• Conference USA – East Carolina, SMU, Southern Miss, Tulsa, Central Florida and Memphis
  • Mountain West – BYU, TCU and Utah
  • Sun Belt – Troy
  • WAC – Boise State, Hawai’i and Fresno State

Most of these mid-majors have been competitive over a period of time, if not quite dominant.  All three mid-major participants in the BCS have been included.  The biggest stretch on the list by far is SMU, which, quite frankly, has sucked for a while.  I admit to betting on the come with regard to the Mustangs, but the money the school raised for the Jones hiring was impressive and indicates to me that SMU is ready to provide the resources to step up and play with the big boys.  If you disagree, pull them out and substitute another program – perhaps Houston or Air Force.

Finally, I’ve added two independents to the list, Notre Dame and Navy.  I’m glossing over the substantial road block to Notre Dame’s historical reluctance to join a conference, but if Charlie Weis can’t get the Irish car out of the ditch pretty soon, the TV money may start drying up and force ND to be somewhat more amenable.  In any event, I’ll just pretend that somehow a satisfactory deal gets struck.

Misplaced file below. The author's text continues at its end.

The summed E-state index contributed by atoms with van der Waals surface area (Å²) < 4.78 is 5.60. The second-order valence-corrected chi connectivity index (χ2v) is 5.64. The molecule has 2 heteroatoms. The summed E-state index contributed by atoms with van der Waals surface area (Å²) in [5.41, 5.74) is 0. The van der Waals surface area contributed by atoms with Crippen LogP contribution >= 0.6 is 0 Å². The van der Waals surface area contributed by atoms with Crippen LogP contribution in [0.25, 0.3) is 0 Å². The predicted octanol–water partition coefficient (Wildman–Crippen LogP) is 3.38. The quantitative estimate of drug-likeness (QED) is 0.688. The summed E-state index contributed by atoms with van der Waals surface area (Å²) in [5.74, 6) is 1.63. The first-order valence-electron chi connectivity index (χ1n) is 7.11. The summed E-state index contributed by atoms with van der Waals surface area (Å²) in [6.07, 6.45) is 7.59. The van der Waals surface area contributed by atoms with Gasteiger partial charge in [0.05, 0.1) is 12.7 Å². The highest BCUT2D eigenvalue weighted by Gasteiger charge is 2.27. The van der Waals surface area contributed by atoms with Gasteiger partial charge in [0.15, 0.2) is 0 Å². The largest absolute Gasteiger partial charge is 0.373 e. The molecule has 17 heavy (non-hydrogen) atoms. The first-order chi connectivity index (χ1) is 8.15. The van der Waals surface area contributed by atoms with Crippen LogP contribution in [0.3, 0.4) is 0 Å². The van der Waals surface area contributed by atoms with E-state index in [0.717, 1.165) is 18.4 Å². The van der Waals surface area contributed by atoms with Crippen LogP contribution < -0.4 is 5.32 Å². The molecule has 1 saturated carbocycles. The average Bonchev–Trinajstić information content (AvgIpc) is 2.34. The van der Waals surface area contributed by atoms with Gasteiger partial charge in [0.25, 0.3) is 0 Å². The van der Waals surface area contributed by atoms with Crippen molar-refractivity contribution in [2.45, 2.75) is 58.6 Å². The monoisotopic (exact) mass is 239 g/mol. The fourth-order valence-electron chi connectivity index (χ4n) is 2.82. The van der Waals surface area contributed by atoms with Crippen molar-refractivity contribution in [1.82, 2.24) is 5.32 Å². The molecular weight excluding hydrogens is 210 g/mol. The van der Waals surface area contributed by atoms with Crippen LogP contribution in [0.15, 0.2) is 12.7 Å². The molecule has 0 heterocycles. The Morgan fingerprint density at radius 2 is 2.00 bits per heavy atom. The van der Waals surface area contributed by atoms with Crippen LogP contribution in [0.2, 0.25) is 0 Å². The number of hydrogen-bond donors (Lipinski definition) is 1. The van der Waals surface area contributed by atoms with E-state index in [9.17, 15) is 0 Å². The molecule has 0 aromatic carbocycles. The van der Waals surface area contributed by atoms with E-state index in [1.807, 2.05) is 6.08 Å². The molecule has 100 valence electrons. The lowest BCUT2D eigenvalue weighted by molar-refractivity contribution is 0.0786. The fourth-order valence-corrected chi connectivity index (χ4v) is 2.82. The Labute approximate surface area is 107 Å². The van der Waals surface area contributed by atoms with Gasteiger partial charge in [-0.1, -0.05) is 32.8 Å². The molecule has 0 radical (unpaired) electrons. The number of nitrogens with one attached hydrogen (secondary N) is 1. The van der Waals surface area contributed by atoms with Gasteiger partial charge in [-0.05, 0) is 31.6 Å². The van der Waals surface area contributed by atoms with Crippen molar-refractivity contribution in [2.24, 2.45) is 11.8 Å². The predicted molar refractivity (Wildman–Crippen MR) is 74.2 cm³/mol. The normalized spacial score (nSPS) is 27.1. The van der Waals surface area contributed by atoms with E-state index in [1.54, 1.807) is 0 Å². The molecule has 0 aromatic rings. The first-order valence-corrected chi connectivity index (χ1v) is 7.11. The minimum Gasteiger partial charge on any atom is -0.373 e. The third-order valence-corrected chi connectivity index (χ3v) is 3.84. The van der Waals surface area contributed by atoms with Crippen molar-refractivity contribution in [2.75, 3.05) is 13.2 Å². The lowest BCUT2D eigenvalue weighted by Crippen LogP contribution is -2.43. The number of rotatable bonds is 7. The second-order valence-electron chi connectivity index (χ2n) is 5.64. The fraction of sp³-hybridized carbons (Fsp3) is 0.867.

So here we go.  First, the Big East gains two new members:  Boston College (which was an old member) and Navy.  Here’s how it would then look.

  • Boston College
  • Cincinnati
  • Connecticut
  • Louisville
  • Navy
  • Pittsburgh
  • Rutgers
  • South Florida
  • Syracuse
  • West Virginia

South Florida is a bit of an outlier, geographically speaking, but overall the conference lays out pretty nicely.  The only dog in the Big East from last season’s won-loss standpoint is Syracuse.

The new conferences I’ve divided on an east/west basis.  On the east side, here’s what I’ve come up with:

  • Arkansas
  • Central Florida
  • East Carolina
  • Miami
  • Memphis
  • Notre Dame
  • Penn State
  • South Carolina
  • Southern Mississippi
  • Troy

That’s five BCS schools and five mid-majors.  The worst record of the bunch from last year – by far – is Notre Dame’s.  (Miami’s wasn’t the greatest, either.)